Unite which represents over 50,000 lorry drivers has never been contacted by the government about planning for a no deal Brexit, despite lorry drivers being in the frontline of coping with the disruption that a no deal Brexit will create.
As a result Unite’s national officer for road transport Adrian Jones has written to the new transport secretary Grant Shapps and the Chancellor of the Duchy of Lancaster Michael Gove seeking an urgent meeting to discuss Brexit related matters.
Of particular concern for Unite is the prospect that the government could relax or suspend the regulations which govern driving time for lorry drivers. Currently HGV drivers are restricted to driving for nine hours a day (extended to 10 hours twice a week) and a total of 56 hours driving a week, however their actual working week can be far longer when taking into account other duties. There are also strict rules on rest periods between shifts.
A highly confidential survey of over 4,000 HGV drivers, undertaken by Unite last year, found that fatigue and tiredness were already massive issues for drivers. The survey found that 29 per cent of drivers had fallen asleep at the wheel. For many drivers this did not simply mean that they had momentarily closed their eyes but they could not remember passing junctions or their head had hit the steering wheel.
Exhausted drivers are a danger to themselves and other road users. In 2017 (the latest available figures) there were a total of 267 deaths involving HGV including 21 drivers.
As well as the potential relaxation of driving hours, Unite is also concerned that proper welfare facilities will be provided in places such as Kent and other areas which are expected to suffer from widespread disruption in the event of a no deal Brexit and whether provision will be made for drivers to take rest breaks away from their lorries, during major delays.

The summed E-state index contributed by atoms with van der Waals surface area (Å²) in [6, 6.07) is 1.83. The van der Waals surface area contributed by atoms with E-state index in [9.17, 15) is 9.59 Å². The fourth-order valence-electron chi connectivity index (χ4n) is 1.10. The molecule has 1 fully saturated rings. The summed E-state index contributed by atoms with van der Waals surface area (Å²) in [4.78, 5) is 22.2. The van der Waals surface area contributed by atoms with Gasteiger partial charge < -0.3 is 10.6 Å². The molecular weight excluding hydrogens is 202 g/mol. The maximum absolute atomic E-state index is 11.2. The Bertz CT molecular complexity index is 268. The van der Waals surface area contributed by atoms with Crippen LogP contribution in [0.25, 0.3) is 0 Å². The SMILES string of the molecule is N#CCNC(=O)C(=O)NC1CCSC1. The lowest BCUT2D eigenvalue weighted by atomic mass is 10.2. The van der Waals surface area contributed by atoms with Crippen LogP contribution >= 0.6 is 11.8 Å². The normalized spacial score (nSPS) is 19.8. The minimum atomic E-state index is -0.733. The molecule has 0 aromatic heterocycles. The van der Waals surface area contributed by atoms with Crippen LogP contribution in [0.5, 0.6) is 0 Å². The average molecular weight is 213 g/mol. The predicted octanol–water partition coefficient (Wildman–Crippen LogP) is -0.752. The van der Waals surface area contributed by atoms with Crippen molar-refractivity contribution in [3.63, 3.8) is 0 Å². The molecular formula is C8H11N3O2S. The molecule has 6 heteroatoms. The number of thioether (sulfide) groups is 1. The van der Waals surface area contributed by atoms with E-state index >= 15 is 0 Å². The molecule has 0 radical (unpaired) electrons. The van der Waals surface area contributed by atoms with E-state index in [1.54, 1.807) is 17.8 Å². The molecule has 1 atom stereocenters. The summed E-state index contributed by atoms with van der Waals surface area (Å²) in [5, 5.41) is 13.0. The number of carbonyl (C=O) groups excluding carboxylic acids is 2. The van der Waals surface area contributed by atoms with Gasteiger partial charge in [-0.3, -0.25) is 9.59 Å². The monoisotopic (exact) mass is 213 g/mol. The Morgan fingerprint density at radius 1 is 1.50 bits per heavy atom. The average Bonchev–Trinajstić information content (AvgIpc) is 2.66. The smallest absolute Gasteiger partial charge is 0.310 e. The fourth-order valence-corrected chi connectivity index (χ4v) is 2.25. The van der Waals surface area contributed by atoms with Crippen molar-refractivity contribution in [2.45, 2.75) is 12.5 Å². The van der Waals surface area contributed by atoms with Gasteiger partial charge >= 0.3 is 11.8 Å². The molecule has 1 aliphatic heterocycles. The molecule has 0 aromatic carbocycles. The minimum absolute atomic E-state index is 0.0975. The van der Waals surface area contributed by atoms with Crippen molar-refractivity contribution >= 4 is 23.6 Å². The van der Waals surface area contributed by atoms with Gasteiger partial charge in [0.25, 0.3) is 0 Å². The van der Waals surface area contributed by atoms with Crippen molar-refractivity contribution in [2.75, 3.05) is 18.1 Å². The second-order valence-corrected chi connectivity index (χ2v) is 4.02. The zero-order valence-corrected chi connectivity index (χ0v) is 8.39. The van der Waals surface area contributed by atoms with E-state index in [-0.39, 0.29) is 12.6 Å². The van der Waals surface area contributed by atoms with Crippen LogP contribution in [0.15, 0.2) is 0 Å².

Although the government has met employer’s representatives it has become apparent through the Operation Yellowhammer leaks that they were not given the full information and what they have been told cannot be passed to Unite, as they had been forced to sign Non Disclosure Agreements (NDAs). In most cases the government only lifted the NDAs which acted as a gag on information this week (Wednesday 21 August).
Unite national officer for road transport Adrian Jones said: “We are just weeks away from a no deal Brexit and yet the government has not thought it necessary to speak to the key group of workers who will keep the UK running. The problems associated with a no deal Brexit will not just be confined to Kent, it will create delays throughout the entire lorry and logistics network in the UK. Unite will totally oppose any relaxation in driving regulations. This would result in exhausted drivers, with potentially lethal consequences for road users. In a sensible world the government would rule out a disastrous no deal Brexit. Failing that Grant Shapps and or Michael Gove need to urgently meet with Unite explain what plans are in store for drivers and rule out any relaxation in the driving regulations. The bottom line is that workers have a legal right to not work if they believe they would be placed in danger. The government must remember that when planning for a no deal.”